A member of the “On My Own: Holiday Series”, this book does a wonderful job of explaining the historical origin of Juneteenth. It discusses how Africans were brought to The New World en masse in 1619 to work as slaves in perpetual bondage. President Abraham Lincoln’s issuance of the Emancipation Proclamation, which had freed enslaved persons of African descent in the states that seceded from the U.S., was to take effect on January 1, 1863. Slaves in the state of Texas did not learn of their freedom until two and one-half years later. The Nelsons appropriately set the scene for the arrival of Major General Gordon Granger and his regiment of Union soldiers on June 19, 1865.
Upon hearing “General Order No. 3”, many African-Americans were jubilant! Freedom had come and with it, people were overjoyed, angry, sorrowful, fearful and prayerful. That momentous day has been honored in Galveston since 1866 and has grown from local festivals to celebrations on an international scale. The Nelsons and Schroder do a fine job in capturing the energy of the emotions of that historic occasion.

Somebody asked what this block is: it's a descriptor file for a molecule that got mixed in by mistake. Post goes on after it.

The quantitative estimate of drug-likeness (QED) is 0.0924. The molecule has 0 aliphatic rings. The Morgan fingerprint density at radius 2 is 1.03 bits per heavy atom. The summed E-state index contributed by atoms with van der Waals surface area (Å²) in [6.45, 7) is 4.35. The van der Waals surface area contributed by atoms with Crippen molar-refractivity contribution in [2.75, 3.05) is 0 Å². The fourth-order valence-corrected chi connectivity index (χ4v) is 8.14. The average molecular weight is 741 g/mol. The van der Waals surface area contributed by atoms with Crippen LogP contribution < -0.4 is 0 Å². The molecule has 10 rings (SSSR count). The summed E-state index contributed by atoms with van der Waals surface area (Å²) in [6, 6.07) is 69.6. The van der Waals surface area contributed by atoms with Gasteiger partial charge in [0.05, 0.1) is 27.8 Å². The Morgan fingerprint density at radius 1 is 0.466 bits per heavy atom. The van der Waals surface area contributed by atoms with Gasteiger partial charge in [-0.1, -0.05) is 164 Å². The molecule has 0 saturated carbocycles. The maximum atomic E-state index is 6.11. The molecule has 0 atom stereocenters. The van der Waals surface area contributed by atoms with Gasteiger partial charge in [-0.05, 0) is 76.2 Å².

Juneteenth: A Celebration of Freedom
Written by Charles A. Taylor
Geared to older children, this book includes historical documents, artwork and text that reflect the history behind the Juneteenth celebration. Taylor includes persons pivotal to not just this celebration but also to those in American history who fought to end the cruel system of slavery. These persons include Joseph Cinque of the Amistad mutiny, John Brown, Harriet Tubman, Frederick Douglass, General Ulysses S. Grant and President Abraham Lincoln. Taylor connects the past with the present, even detailing the work of individuals and organizations that have successfully fought to get Juneteenth recognized by their state governments as an official day of celebration.
Freedom’s Gifts: A Juneteenth Story
Written by Valerie Wesley
Illustrated by Sharon Wilson